Ending rice imports in two years
We heard from official quarters last week that the Federal Government has plans to stop the importation of rice into this country in the next two years. Zamfara State Governor and Chairman of Nigeria Governors Forum Alhaji Abdulaziz Yari disclosed this plan when he spoke to reporters after a joint meeting held at the State House, Abuja with Vice President Yemi Osinbajo, state governors, Governor of the Central Bank of Nigeria [CBN] Godwin Emefiele as well as permanent secretaries of various federal ministries.
Yari said, “The meeting was on the new policy on agriculture and food sustainability. We discussed how we can boost rice production in Nigeria and start thinking about how we are going to put policy in place on how rice importation will be banned in the country. We have the potential human resources and arable land to grow rice. So, in the next two years, we will not need to bring rice from outside Nigeria. We are going to ban it. It is only in Nigeria, a country of millions of people, that there is no food security.”
If ever there is a worthwhile and urgent national development goal, this is it. Rice has grown steadily over the last 40 years to become the most important staple food in Nigeria. That would have been all okay if the country had maintained the self sufficiency in rice production that we had from pre-colonial times until right into the 1970s. However, with the phenomenal increase in the demand for it came a massive culture of importing Thai parboiled and other foreign rice products. It costs this country billions of dollars a year to import rice, opening us up to food insecurity blackmail from foreign nations. All these when the country has the land, the climate and the manpower to produce enough rice not only to feed Nigerians but to export it as well. So, even though the policy goal announced by Governor Yari is highly welcome, we cannot but recall that almost every Nigerian government in the last 40 years had announced a similar intention, which needless to say was never realized. What are the factors on the ground right now to make us optimistic that at last the goal is about to be realized within two years, as Yari said?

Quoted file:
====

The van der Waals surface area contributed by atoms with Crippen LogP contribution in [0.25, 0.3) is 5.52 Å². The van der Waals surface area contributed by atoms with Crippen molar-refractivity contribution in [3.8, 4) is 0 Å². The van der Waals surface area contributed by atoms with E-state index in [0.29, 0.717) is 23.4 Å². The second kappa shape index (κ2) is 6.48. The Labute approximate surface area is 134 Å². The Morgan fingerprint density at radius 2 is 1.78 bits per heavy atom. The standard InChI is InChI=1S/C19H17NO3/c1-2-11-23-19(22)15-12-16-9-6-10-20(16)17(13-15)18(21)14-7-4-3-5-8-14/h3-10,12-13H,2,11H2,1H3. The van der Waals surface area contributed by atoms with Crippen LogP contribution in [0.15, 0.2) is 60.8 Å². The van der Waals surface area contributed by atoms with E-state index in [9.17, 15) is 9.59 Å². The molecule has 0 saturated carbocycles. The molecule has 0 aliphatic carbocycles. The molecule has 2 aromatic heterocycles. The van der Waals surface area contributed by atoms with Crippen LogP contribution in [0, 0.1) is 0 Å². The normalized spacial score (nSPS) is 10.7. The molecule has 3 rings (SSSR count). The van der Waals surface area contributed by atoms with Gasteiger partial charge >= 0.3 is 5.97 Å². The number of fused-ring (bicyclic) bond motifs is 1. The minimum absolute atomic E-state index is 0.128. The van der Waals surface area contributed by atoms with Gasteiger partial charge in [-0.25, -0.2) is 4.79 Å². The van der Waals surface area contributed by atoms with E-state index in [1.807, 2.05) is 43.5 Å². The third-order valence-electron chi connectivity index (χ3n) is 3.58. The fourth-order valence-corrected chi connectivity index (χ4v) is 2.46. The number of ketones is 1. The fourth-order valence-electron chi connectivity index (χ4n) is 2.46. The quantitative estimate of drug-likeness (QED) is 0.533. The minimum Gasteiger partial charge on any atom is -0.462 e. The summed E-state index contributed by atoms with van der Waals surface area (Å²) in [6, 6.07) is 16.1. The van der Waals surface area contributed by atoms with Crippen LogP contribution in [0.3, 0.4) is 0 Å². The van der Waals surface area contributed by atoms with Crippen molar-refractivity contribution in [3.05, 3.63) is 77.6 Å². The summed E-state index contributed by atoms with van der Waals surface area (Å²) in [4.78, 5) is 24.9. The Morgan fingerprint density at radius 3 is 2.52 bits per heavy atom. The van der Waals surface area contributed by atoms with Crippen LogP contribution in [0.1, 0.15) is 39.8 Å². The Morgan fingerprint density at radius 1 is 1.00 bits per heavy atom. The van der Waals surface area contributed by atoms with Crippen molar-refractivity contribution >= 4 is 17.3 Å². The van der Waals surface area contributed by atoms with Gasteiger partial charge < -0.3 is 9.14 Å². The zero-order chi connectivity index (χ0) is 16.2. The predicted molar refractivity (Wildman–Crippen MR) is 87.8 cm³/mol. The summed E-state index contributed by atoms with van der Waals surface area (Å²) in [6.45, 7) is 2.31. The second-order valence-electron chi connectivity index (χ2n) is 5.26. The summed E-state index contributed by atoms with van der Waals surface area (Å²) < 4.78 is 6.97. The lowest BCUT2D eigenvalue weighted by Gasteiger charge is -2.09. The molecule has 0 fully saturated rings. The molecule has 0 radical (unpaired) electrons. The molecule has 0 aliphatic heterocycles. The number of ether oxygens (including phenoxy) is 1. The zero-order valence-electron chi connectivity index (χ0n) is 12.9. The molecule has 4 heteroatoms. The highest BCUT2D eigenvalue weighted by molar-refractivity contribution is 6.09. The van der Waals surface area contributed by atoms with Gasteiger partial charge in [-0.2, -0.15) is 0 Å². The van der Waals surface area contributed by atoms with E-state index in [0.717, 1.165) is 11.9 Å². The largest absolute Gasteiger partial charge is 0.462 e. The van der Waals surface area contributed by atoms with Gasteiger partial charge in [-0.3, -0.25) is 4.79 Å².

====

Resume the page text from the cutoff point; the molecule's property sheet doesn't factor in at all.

Even though Yari is the chairman of the governors’ forum, it will be good if this policy is restated by a senior official of the Federal Government such as the president, vice president or the Agriculture Minister, when we have one. The Federal Government is the one that can drive this policy and mobilize all other agencies, state governments and the private sector to key into it. That is because a whole gamut of political, fiscal, security, crop, research, extension and storage measures must be put in place and strictly enforced in order to realize this laudable goal.
Right now, the Federal Government has in place a rice import policy with import quotas and a double tariff that is officially meant to encourage value addition by favouring rice millers over rice traders. In reality, the policy is a poorly thought out one that defeats its very purpose by allowing companies with rice milling capacity to import finished rice, not husky brown rice that requires milling, at concessionary tariff rates. Former Customs Comptroller General Dikko Abdullahi Inde wrote several memos to the former Jonathan regime drawing attention to this anomaly but he was roundly ignored.
The first task for the Buhari regime in this direction therefore is to correct this anomaly and put in place import tariff incentives that encourage millers to use their capacity to mill husky brown rice. They should also be encouraged, in fact compelled to move further and replace all imported husky brown rice with locally produced one. Of course that will require a range of other policy measures by all the tiers of government but we are confident that it can be done with the necessary political will. In any case, Nigeria has little choice because with the collapse of oil prices and the drastic fall in the country’s foreign exchange earnings, the era of carefree rice imports will soon be over whether we plan for it or not. That is why we are excited by the goal announced by Yari and we expect the authorities to fulfill this pledge, for once, of ending rice imports within two years.